Ralli Museum in Caesarea

April 10th 2014

Ralli Museum CaesareaThere are five Ralli Museums in the world, each dedicated to the mission of promoting the work of Latin American artists. Two of these venues are located in the coastal city of Caesarea, halfway between Tel Aviv to the south and Haifa to the north. Why would such an institution build not one, but two museums in Israel?

In addition to their goal of exposing museum-goers to the range of Latin American art, the Ralli Museums have a secondary aim, to preserve the cultures of the vibrant Jewish communities that once existed in Spain and Portugal, prior to their expulsion during the Inquisition in the 15th century. The museum also has an interest in preserving the memory of the Sephardic Jewish community of Thessaloniki, Greece, which was all but destroyed during the Holocaust.

There are two separate Ralli museums on the 10-acre museum campus in Caesarea. For those particularly interested in art representing the Golden Age of Spanish Jewry, the second museum is where you should start your tour. The spacious, open courtyard features statues of Maimonides, Ibn Gabriol, Yehuda Halevi and Spinoza – all great minds of the flourishing period of Jewish life in Spain. Note the fountain with 12 lions surrounding it. Historians believe that this design was copied from the palace of King David in Jerusalem.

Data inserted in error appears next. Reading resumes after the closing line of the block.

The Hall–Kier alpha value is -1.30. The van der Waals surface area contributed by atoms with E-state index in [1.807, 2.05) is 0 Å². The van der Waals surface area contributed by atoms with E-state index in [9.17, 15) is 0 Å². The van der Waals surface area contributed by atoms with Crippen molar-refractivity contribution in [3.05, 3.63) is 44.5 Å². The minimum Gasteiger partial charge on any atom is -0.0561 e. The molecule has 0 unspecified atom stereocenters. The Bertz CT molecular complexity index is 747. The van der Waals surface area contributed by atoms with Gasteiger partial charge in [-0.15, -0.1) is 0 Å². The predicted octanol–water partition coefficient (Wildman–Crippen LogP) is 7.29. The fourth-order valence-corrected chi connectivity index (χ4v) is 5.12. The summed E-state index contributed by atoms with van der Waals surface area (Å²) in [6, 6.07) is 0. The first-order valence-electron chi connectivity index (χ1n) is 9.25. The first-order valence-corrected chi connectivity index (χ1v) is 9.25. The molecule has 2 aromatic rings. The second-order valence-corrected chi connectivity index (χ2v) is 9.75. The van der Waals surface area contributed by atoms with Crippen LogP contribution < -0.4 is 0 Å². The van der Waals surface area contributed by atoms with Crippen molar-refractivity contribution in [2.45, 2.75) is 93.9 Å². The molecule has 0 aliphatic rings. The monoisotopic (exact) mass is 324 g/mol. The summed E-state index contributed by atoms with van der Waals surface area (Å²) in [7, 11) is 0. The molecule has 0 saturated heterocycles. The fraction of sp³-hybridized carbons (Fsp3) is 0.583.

Within the traditional art museum gallery space in the second Ralli museum hang depictions of scenes from the Bible that were painted in the 16th, 17th and 18th centuries by European artists. The four stories of the second museum offer plenty of open space to contemplate the artwork that lines the walls as well as the sculptures that stand in the gallery interior. Clean lines and a central, curved staircase link one level to the next. The galleries are partially lit by skylights.

The original Ralli Museum sits on two acres in the same museum park. A sculpture garden decorated with olive, palm, citrus and carob trees surrounds the museum itself. Five exhibition halls are built to take advantage of the daylight that streams in from the large windows. Principally Latin American and Spanish paintings and sculptures are exhibited in this building, including works by Salvadore Dali and Aguste Rodin.